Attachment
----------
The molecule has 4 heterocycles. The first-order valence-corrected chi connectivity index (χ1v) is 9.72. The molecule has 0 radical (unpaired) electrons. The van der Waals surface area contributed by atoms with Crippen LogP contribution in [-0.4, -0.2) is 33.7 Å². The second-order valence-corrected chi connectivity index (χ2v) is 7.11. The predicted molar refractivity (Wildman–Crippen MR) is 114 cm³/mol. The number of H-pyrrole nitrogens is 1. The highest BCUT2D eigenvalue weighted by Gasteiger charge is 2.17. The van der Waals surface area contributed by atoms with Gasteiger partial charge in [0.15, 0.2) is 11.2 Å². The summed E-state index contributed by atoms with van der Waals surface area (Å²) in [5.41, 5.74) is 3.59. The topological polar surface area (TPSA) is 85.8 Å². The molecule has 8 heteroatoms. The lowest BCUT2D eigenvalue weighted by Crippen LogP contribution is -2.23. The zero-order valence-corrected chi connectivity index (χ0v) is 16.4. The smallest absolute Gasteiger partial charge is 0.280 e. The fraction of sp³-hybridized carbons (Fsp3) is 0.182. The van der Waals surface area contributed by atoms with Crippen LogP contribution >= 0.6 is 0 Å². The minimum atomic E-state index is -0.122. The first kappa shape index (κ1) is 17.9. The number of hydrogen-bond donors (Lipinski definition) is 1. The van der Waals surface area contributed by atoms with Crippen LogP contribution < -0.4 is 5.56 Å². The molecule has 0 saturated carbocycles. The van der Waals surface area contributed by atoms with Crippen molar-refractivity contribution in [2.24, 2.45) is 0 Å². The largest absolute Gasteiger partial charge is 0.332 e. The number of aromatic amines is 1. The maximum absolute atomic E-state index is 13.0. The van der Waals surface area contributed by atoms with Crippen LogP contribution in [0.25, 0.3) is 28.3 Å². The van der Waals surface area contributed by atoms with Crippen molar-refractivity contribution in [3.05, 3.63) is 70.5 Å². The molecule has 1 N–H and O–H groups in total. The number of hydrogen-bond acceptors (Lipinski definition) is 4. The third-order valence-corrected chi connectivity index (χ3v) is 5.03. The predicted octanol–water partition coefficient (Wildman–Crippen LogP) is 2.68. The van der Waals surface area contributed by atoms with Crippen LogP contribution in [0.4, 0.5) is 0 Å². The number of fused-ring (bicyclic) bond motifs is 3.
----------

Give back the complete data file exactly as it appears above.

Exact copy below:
The molecule has 4 heterocycles. The first-order valence-corrected chi connectivity index (χ1v) is 9.72. The molecule has 0 radical (unpaired) electrons. The van der Waals surface area contributed by atoms with Crippen LogP contribution in [-0.4, -0.2) is 33.7 Å². The second-order valence-corrected chi connectivity index (χ2v) is 7.11. The predicted molar refractivity (Wildman–Crippen MR) is 114 cm³/mol. The number of H-pyrrole nitrogens is 1. The highest BCUT2D eigenvalue weighted by Gasteiger charge is 2.17. The van der Waals surface area contributed by atoms with Gasteiger partial charge in [0.15, 0.2) is 11.2 Å². The summed E-state index contributed by atoms with van der Waals surface area (Å²) in [5.41, 5.74) is 3.59. The topological polar surface area (TPSA) is 85.8 Å². The molecule has 8 heteroatoms. The lowest BCUT2D eigenvalue weighted by Crippen LogP contribution is -2.23. The zero-order valence-corrected chi connectivity index (χ0v) is 16.4. The smallest absolute Gasteiger partial charge is 0.280 e. The fraction of sp³-hybridized carbons (Fsp3) is 0.182. The van der Waals surface area contributed by atoms with Crippen LogP contribution >= 0.6 is 0 Å². The minimum atomic E-state index is -0.122. The first kappa shape index (κ1) is 17.9. The number of hydrogen-bond donors (Lipinski definition) is 1. The van der Waals surface area contributed by atoms with Crippen LogP contribution < -0.4 is 5.56 Å². The molecule has 0 saturated carbocycles. The van der Waals surface area contributed by atoms with Crippen molar-refractivity contribution in [2.24, 2.45) is 0 Å². The largest absolute Gasteiger partial charge is 0.332 e. The number of aromatic amines is 1. The maximum absolute atomic E-state index is 13.0. The van der Waals surface area contributed by atoms with Crippen LogP contribution in [0.25, 0.3) is 28.3 Å². The van der Waals surface area contributed by atoms with Crippen molar-refractivity contribution in [3.05, 3.63) is 70.5 Å². The molecule has 1 N–H and O–H groups in total. The number of hydrogen-bond acceptors (Lipinski definition) is 4. The third-order valence-corrected chi connectivity index (χ3v) is 5.03. The predicted octanol–water partition coefficient (Wildman–Crippen LogP) is 2.68. The van der Waals surface area contributed by atoms with Crippen LogP contribution in [0.4, 0.5) is 0 Å². The number of fused-ring (bicyclic) bond motifs is 3.